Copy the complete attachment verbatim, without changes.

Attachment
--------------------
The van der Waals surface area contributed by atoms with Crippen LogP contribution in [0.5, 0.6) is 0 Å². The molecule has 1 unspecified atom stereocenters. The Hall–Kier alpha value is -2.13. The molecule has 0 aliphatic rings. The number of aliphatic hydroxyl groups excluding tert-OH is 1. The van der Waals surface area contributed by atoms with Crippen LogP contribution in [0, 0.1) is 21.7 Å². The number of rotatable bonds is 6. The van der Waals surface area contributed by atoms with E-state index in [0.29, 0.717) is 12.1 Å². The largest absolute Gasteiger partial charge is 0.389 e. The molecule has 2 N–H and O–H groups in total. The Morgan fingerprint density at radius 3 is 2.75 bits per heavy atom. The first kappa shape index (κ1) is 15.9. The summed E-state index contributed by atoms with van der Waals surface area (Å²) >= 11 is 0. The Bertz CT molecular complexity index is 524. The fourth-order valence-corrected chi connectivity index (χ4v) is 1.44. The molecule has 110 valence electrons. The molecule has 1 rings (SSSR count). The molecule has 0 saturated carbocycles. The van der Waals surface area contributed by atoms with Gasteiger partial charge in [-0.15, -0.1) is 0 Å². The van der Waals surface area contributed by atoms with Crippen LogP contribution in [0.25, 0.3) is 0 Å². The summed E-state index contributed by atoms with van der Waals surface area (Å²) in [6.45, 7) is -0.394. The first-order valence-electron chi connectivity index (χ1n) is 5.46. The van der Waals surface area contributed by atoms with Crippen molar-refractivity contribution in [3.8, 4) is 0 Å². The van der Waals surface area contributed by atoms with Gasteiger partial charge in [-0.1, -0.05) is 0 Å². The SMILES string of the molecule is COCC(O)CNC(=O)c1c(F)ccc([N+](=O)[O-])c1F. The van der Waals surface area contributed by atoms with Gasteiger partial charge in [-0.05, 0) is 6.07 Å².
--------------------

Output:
The van der Waals surface area contributed by atoms with Crippen LogP contribution in [0.5, 0.6) is 0 Å². The molecule has 1 unspecified atom stereocenters. The Hall–Kier alpha value is -2.13. The molecule has 0 aliphatic rings. The number of aliphatic hydroxyl groups excluding tert-OH is 1. The van der Waals surface area contributed by atoms with Crippen LogP contribution in [0, 0.1) is 21.7 Å². The number of rotatable bonds is 6. The van der Waals surface area contributed by atoms with E-state index in [0.29, 0.717) is 12.1 Å². The largest absolute Gasteiger partial charge is 0.389 e. The molecule has 2 N–H and O–H groups in total. The Morgan fingerprint density at radius 3 is 2.75 bits per heavy atom. The first kappa shape index (κ1) is 15.9. The summed E-state index contributed by atoms with van der Waals surface area (Å²) >= 11 is 0. The Bertz CT molecular complexity index is 524. The fourth-order valence-corrected chi connectivity index (χ4v) is 1.44. The molecule has 110 valence electrons. The molecule has 1 rings (SSSR count). The molecule has 0 saturated carbocycles. The van der Waals surface area contributed by atoms with Gasteiger partial charge in [-0.15, -0.1) is 0 Å². The van der Waals surface area contributed by atoms with Crippen LogP contribution in [0.25, 0.3) is 0 Å². The summed E-state index contributed by atoms with van der Waals surface area (Å²) in [6.45, 7) is -0.394. The first-order valence-electron chi connectivity index (χ1n) is 5.46. The van der Waals surface area contributed by atoms with Crippen molar-refractivity contribution in [3.8, 4) is 0 Å². The van der Waals surface area contributed by atoms with Gasteiger partial charge in [-0.1, -0.05) is 0 Å². The SMILES string of the molecule is COCC(O)CNC(=O)c1c(F)ccc([N+](=O)[O-])c1F. The van der Waals surface area contributed by atoms with Gasteiger partial charge in [-0.05, 0) is 6.07 Å².